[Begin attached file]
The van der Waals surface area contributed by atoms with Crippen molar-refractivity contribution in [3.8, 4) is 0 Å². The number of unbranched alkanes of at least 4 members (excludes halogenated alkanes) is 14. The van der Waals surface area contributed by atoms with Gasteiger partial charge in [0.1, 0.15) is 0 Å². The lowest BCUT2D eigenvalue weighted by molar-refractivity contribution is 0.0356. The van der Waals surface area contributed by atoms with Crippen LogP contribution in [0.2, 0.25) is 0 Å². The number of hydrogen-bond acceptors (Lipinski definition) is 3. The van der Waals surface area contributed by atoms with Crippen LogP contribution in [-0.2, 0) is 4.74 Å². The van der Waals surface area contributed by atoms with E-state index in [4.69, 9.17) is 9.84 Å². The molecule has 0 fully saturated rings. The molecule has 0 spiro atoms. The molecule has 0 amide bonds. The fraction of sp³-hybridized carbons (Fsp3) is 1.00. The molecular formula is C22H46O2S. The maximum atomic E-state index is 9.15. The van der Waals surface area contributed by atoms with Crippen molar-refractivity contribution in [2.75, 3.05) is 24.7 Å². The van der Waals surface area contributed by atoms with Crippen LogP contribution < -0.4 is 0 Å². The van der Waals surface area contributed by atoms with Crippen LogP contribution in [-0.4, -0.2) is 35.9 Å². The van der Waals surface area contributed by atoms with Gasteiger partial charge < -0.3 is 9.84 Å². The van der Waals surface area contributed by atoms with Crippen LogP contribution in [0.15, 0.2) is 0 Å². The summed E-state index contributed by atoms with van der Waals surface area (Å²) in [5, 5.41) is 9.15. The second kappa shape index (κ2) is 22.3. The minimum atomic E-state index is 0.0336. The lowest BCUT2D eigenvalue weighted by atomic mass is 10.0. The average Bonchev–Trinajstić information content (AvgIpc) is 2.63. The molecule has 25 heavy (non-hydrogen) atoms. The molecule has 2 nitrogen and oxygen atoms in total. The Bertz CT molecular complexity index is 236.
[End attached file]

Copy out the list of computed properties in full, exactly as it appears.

The van der Waals surface area contributed by atoms with Crippen molar-refractivity contribution in [3.8, 4) is 0 Å². The number of unbranched alkanes of at least 4 members (excludes halogenated alkanes) is 14. The van der Waals surface area contributed by atoms with Gasteiger partial charge in [0.1, 0.15) is 0 Å². The lowest BCUT2D eigenvalue weighted by molar-refractivity contribution is 0.0356. The van der Waals surface area contributed by atoms with Crippen LogP contribution in [0.2, 0.25) is 0 Å². The number of hydrogen-bond acceptors (Lipinski definition) is 3. The van der Waals surface area contributed by atoms with Crippen LogP contribution in [-0.2, 0) is 4.74 Å². The van der Waals surface area contributed by atoms with E-state index in [4.69, 9.17) is 9.84 Å². The molecule has 0 fully saturated rings. The molecule has 0 spiro atoms. The molecule has 0 amide bonds. The fraction of sp³-hybridized carbons (Fsp3) is 1.00. The molecular formula is C22H46O2S. The maximum atomic E-state index is 9.15. The van der Waals surface area contributed by atoms with Crippen molar-refractivity contribution in [2.75, 3.05) is 24.7 Å². The van der Waals surface area contributed by atoms with Crippen LogP contribution < -0.4 is 0 Å². The van der Waals surface area contributed by atoms with Crippen LogP contribution in [-0.4, -0.2) is 35.9 Å². The van der Waals surface area contributed by atoms with Gasteiger partial charge < -0.3 is 9.84 Å². The van der Waals surface area contributed by atoms with Crippen LogP contribution in [0.15, 0.2) is 0 Å². The summed E-state index contributed by atoms with van der Waals surface area (Å²) in [5, 5.41) is 9.15. The second kappa shape index (κ2) is 22.3. The minimum atomic E-state index is 0.0336. The lowest BCUT2D eigenvalue weighted by atomic mass is 10.0. The average Bonchev–Trinajstić information content (AvgIpc) is 2.63. The molecule has 25 heavy (non-hydrogen) atoms. The molecule has 2 nitrogen and oxygen atoms in total. The Bertz CT molecular complexity index is 236.